Commercial cinema in India is a tricky issue, especially so in Tamil and Telugu where directors need to tread a path wherein they need to balance their storytelling and pander to fans. While Vijay has been consistently among the most popular stars in Tamil cinema, with a solid mass fan following, Nelson on the other hand is a director who is known for dark comedy, a genre which has not been explored much in Tamil cinema. I was looking forward for this combination, expecting something exciting to emerge out of it.
The film begins with Veeraraghavan played by Vijay a R&AW agent in P.O.K on a mission. Like a James Bond film we have an introductory fight scene and it is a delight to see hand to hand combat, with Vijay going on a killing spree. By the end of the mission we know that Veera has blood on his hands.
Fast forward to nearly a year later, we see that Vijay is undergoing treatment for depression and is guilt ridden. Come to think of it, even 5 years ago it would have been impossible to show our hero with mental health problem in a commercial film.
After a mandatory song and dance and few comic situations we see Vijay is trapped inside a mall which has been hijacked by some Pakistani terrorists. Their demand being to release the terrorist who was captured by Veera 11 months ago. The rest of the film is a cat and mouse game between Vijay and the terrorists and how he rescues the hostages.
Nelson’s films always have characters which have certain quirks and situations arising out of them makes it interesting, this is where he falters here. First of all among all the characters only VTV Ganesh adds the momentum to the story. Yogi Baba who was a hoot in Nelson’s previous film Doctor is underwhelming here and it becomes cringe worthy when the jokes are cracked about his body, we expect Nelson to come up with more intelligent stuff.
Plot wise this is a wafer thin plot, in such scenarios it is the treatment by the director which matters. Here Nelson succeeds to the some extent. This happens in the “Red Box” scene in the second half where all characters come, this is a Nelson trademark to make us laugh at situations where in we might not laugh in our real life.
Selvaraghavan as Altaf nails down his role and adds the zing to the film, which the other characters do not. The one character which does not work well is that of Home Minister, we do not know if the character is supposed to be a caricature or a sinister villain.
Shine Tom Chacko as one of the terrorists is wasted and add to that his horrible Hindi dubbing. Pooja Hegde is the weakest female character written by Nelson so far and it is surprising coming from Nelson who has displayed a lot of respect for his female leads in his previous films.
Despite such shortcomings, Nelson excels in some parts.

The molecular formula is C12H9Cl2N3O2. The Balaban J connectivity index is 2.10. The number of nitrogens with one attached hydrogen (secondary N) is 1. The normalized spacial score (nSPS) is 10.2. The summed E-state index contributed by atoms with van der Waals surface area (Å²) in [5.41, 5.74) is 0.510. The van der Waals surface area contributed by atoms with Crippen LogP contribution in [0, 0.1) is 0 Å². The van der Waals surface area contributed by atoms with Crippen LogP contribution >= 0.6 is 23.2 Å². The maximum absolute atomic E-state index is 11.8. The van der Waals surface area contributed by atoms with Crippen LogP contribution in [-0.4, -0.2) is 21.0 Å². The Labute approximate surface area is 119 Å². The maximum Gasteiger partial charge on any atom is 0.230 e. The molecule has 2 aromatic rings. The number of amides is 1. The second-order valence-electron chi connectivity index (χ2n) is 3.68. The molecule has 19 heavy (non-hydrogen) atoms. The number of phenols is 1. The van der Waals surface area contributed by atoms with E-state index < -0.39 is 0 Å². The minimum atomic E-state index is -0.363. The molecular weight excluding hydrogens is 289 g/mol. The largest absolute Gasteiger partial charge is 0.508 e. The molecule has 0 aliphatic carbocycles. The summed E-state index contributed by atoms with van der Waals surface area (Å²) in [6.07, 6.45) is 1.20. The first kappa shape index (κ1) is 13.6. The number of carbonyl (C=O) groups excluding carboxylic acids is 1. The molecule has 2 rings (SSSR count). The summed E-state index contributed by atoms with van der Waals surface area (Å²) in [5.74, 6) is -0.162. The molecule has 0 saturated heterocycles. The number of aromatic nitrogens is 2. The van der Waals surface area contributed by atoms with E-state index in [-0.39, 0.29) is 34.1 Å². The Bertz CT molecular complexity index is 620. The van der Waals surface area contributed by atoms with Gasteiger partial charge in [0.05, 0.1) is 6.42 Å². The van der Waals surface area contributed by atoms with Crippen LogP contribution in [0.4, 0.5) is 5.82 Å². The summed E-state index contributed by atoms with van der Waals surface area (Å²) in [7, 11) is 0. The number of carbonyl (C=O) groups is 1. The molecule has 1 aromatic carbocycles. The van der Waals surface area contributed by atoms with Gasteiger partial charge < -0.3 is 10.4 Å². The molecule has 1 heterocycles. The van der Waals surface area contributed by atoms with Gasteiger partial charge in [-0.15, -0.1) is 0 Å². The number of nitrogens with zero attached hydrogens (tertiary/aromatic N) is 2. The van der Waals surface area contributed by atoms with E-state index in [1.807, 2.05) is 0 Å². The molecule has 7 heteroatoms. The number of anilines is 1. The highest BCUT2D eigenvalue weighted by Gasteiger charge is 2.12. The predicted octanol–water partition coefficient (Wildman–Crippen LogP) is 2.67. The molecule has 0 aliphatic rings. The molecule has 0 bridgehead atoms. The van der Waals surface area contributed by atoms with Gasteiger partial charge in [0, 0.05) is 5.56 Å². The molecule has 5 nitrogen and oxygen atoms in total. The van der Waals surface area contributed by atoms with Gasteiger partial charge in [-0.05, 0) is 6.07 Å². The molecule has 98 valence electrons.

Minor Spoilers ahead
The film begins with a death of child, for which Vijay is also responsible. It would have been unimagineable if you ask me even two years ago. This shows how far Vijay is willing to experiment. An old lady is bumped off by terrorist, it is like Nelson is going against all the rules of a superstar film.
Minor Spoilers end
Even when the hostage crisis unfolds we do not see Vijay in rescue mode. He is happy to be a wallflower and escape from the mall. Despite being a former RA&W operative, Veera does not go on and on about Nation, and neither does Altaf. Both of them know, it is a game of cat and mouse between the good guys and bad guys and with deep mistrust on the government and representatives. Even when the terrorists are killed, there is no high moral ground taken by Veera. They are men who are doing their duty.
It can only be someone like Nelson who can think of a midget as a dreaded terrorist, these are some of the scenes where Nelson’s trademarks works for us. Nelson wants to give us an actioner and he does that elegantly. There is thankfully no unwanted melodrama, songs or call for duty scenes. Take for Instance Vijay who claims to be Bangladeshi and does not want Pakistani terrorist to be freed. Or when Selvaraghvhan says 200 is less number to release a terrorists, it is funny and poignant that how sometimes we think of tragedy as a less because we look at everything from prism of numbers.
It is fun to see Vijay going bonkers with gun, wearing sunglasses and driving a Mini Cooper and flying a Sukhoi. Nelson sets the film in Pakistan and makes Vijay talk in Tamil and gives a cool line about how he cannot talk Hindi, I guess the language they want to refer was Urdu nevertheless it is a cool line.
Beast is a pure action adventure plus swag which rests on the shoulders of Vijay and boy he does deliver.